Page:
Nobody Said It Was Easy

I am going to start by giving the bull case. Everybody and their mother thinks that QE II will be a sell the news event. Many are looking to buy the ensuing pullback as few believe the pullback will be deep. Since when is the market in the business of giving everybody what they want? There is also the fact that sentiment refuses to turn bullish to an extreme as is usually the case after such a strong, extended rally. Add to all that the well known bullish seasonal factors.

All this keeps me from trying to fight this rally but I cannot get behind it either. The market is extended and while sentiment is not extreme, it is overly bullish. The fundamentals for the market and this rally are built on fragile foundations as those who buy on "liquidity" can easily turn sellers for just as flimsy a reason as we saw in April. In addition, I am finding less and less individual stocks that seem attractive. I am still agnostic and waiting for better opportunities.

4 comments:

Anonymous said...

It sounds like you have already done well this year. You are right in waiting. Better, more obvious, opportunities will come. They always do.

Tsachy Mishal said...

Its always better to hold off when opportunities are not that great.

Anonymous said...

One line of thought that I don't see much discussed is that QEII and low interest rates, all other things being equal, will tend to increase supply in capital intensive industries, thus driving down profits for existing suppliers. Think mining. Borrow for 10 years at a low rate of interest to increase gold supply, and simultaneously lock in profits for this new supply by selling in the futures market--a low-risk proposition. And other examples spring to mind. QEII could just as well be deflationary, in other words, as inflationary.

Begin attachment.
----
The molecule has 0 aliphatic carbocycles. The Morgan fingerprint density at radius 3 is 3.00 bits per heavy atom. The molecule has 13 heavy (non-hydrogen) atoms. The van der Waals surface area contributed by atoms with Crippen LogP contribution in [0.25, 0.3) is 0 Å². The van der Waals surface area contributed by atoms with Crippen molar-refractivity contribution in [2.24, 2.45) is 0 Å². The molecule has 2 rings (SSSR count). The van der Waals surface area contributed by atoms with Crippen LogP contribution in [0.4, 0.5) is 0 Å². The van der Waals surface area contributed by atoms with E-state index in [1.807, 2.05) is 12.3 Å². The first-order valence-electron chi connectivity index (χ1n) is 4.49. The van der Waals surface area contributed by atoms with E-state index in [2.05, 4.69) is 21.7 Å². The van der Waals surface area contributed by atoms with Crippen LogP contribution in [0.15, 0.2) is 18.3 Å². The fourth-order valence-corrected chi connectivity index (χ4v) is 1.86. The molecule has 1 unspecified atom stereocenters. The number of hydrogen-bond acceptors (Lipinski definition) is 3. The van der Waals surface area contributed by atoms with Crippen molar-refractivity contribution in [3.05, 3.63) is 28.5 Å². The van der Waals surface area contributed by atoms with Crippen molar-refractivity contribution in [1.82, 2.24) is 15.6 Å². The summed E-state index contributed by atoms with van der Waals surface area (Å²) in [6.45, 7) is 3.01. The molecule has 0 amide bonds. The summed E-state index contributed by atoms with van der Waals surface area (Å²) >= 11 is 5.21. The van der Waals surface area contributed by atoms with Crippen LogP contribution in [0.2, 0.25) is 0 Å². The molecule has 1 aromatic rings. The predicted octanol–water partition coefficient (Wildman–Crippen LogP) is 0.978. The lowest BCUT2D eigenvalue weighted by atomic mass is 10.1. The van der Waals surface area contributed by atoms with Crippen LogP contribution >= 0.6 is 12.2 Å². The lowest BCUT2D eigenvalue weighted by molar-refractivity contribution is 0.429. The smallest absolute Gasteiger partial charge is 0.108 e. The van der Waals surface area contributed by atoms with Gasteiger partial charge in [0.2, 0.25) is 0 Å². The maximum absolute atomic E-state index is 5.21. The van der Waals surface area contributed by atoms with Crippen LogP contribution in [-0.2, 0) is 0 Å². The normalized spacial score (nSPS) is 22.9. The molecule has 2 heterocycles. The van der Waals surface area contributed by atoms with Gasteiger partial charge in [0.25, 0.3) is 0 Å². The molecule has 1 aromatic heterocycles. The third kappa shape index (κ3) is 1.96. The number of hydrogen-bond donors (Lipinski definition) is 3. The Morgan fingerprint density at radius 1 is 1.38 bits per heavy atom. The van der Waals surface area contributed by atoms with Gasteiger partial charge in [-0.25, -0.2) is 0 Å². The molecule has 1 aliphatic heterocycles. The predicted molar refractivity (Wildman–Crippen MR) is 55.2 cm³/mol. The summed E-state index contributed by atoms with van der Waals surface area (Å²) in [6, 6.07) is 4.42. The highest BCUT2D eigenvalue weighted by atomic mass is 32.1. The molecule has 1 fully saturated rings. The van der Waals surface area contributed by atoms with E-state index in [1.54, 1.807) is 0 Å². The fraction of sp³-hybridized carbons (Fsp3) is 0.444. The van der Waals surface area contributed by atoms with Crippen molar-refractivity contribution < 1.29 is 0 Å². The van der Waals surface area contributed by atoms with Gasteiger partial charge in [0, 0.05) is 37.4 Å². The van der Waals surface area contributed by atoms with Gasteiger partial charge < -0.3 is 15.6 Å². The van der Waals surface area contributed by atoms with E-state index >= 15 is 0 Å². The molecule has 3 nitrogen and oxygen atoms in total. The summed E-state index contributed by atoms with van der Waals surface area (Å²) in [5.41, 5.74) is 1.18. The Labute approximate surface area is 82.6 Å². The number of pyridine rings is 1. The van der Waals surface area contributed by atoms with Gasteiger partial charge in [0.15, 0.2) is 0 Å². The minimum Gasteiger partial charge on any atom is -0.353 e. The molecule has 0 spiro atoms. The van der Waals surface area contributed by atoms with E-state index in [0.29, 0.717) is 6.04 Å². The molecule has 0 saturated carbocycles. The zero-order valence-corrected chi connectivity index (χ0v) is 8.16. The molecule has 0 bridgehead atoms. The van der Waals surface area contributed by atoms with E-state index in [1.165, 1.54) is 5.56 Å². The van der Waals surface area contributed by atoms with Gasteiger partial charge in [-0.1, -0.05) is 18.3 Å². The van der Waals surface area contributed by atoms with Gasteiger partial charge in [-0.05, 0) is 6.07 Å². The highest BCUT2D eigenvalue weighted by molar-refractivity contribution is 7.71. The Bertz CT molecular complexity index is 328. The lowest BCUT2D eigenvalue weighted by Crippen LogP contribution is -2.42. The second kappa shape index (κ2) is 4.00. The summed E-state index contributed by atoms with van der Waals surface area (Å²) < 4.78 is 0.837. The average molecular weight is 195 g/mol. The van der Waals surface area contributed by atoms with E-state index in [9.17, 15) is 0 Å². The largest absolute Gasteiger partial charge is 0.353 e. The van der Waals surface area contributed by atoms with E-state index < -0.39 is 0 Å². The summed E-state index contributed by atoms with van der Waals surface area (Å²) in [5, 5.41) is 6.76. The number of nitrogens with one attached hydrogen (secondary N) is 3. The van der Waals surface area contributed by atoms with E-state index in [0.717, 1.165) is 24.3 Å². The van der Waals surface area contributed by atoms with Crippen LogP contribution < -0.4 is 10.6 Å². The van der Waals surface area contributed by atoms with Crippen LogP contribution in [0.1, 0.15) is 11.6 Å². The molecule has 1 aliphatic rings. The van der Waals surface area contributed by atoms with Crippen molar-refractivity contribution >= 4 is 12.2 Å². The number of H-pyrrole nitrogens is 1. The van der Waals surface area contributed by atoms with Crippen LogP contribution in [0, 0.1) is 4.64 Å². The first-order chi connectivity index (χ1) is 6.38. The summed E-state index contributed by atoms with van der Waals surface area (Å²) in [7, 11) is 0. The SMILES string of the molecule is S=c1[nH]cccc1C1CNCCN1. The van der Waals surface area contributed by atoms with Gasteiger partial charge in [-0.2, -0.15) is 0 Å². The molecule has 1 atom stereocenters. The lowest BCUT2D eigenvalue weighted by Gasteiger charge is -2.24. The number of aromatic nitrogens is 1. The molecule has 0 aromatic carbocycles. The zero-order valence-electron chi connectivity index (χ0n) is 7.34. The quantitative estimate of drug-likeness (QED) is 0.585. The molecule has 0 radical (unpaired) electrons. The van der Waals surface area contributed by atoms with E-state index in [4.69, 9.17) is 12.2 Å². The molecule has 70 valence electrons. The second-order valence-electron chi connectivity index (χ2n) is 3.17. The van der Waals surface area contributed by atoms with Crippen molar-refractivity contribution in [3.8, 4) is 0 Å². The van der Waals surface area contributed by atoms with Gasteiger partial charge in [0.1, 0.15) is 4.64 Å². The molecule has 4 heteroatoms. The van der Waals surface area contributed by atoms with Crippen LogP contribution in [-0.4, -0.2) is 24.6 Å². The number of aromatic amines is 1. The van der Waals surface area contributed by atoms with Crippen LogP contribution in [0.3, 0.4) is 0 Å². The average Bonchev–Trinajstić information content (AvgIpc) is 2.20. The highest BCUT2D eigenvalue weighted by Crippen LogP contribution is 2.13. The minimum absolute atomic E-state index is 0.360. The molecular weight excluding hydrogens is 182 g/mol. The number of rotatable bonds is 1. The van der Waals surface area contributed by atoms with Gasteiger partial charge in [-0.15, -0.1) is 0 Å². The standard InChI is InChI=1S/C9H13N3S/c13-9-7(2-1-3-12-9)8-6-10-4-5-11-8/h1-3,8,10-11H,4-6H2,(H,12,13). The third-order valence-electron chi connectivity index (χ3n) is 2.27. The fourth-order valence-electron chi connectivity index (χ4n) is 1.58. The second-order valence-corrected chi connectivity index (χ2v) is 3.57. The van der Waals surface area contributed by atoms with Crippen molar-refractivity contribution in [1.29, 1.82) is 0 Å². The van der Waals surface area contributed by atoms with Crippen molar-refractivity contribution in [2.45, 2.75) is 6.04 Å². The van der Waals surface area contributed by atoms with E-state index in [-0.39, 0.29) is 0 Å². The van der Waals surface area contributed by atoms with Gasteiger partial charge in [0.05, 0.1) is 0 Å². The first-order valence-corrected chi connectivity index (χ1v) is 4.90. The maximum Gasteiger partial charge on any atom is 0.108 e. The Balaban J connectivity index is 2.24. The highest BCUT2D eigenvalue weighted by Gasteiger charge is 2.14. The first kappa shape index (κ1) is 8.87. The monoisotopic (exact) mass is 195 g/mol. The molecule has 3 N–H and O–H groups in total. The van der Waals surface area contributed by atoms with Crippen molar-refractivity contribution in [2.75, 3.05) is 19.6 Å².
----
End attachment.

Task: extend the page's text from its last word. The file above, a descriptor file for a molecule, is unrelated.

Maybe the emerging economies will bail everyone out with a huge stimulus program (as opposed to dragging us further into deflation with a collapse of the China real-estate bubble and the various commodities bubbles). Otherwise, I see corporate profits declining in the years to come, for all sorts of reasons, and that should be enough to push the stock-market down. With the shorts pretty much wiped out and thus nothing to stop the decline once it starts, the sell-off could be violent.

I hate shorting, but this feels like the time. It's always darkest just before the dawn--though maybe this isn't the best image for describing what a top feels like.

Tsachy Mishal said...

I agree that investor sentiment is overly optimistic. My biggest fear on the short side is corporate M&A activity. Rates are low and companies are on the prowl. Up until now there has been more talk than action but that can change.